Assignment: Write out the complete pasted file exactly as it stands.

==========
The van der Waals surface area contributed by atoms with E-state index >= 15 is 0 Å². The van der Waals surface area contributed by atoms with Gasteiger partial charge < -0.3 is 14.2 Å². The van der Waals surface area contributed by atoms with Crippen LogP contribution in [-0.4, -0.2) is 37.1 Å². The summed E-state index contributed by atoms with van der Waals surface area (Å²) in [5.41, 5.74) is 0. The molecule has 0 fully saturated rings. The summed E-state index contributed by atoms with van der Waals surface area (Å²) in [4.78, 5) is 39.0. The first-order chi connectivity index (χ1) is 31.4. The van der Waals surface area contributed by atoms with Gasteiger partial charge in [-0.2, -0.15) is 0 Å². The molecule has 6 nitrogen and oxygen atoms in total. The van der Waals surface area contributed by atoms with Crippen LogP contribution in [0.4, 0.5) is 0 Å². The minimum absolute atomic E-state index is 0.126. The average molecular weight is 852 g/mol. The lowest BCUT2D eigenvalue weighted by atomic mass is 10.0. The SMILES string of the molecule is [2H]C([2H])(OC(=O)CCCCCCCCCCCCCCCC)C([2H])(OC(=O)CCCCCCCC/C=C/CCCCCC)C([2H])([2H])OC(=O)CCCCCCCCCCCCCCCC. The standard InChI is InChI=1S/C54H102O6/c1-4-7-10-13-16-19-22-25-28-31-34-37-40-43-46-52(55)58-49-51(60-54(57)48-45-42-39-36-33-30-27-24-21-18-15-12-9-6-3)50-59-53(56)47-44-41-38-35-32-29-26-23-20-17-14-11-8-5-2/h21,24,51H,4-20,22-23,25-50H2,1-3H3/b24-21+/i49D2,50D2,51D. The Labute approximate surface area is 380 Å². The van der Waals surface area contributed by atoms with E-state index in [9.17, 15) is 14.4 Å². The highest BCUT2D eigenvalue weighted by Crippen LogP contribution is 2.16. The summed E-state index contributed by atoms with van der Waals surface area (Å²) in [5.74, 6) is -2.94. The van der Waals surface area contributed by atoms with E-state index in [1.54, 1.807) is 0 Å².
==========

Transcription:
The van der Waals surface area contributed by atoms with E-state index >= 15 is 0 Å². The van der Waals surface area contributed by atoms with Gasteiger partial charge < -0.3 is 14.2 Å². The van der Waals surface area contributed by atoms with Crippen LogP contribution in [-0.4, -0.2) is 37.1 Å². The summed E-state index contributed by atoms with van der Waals surface area (Å²) in [5.41, 5.74) is 0. The molecule has 0 fully saturated rings. The summed E-state index contributed by atoms with van der Waals surface area (Å²) in [4.78, 5) is 39.0. The first-order chi connectivity index (χ1) is 31.4. The van der Waals surface area contributed by atoms with Gasteiger partial charge in [-0.2, -0.15) is 0 Å². The molecule has 6 nitrogen and oxygen atoms in total. The van der Waals surface area contributed by atoms with Crippen LogP contribution in [0.4, 0.5) is 0 Å². The minimum absolute atomic E-state index is 0.126. The average molecular weight is 852 g/mol. The lowest BCUT2D eigenvalue weighted by atomic mass is 10.0. The SMILES string of the molecule is [2H]C([2H])(OC(=O)CCCCCCCCCCCCCCCC)C([2H])(OC(=O)CCCCCCCC/C=C/CCCCCC)C([2H])([2H])OC(=O)CCCCCCCCCCCCCCCC. The standard InChI is InChI=1S/C54H102O6/c1-4-7-10-13-16-19-22-25-28-31-34-37-40-43-46-52(55)58-49-51(60-54(57)48-45-42-39-36-33-30-27-24-21-18-15-12-9-6-3)50-59-53(56)47-44-41-38-35-32-29-26-23-20-17-14-11-8-5-2/h21,24,51H,4-20,22-23,25-50H2,1-3H3/b24-21+/i49D2,50D2,51D. The Labute approximate surface area is 380 Å². The van der Waals surface area contributed by atoms with E-state index in [9.17, 15) is 14.4 Å². The highest BCUT2D eigenvalue weighted by Crippen LogP contribution is 2.16. The summed E-state index contributed by atoms with van der Waals surface area (Å²) in [5.74, 6) is -2.94. The van der Waals surface area contributed by atoms with E-state index in [1.54, 1.807) is 0 Å².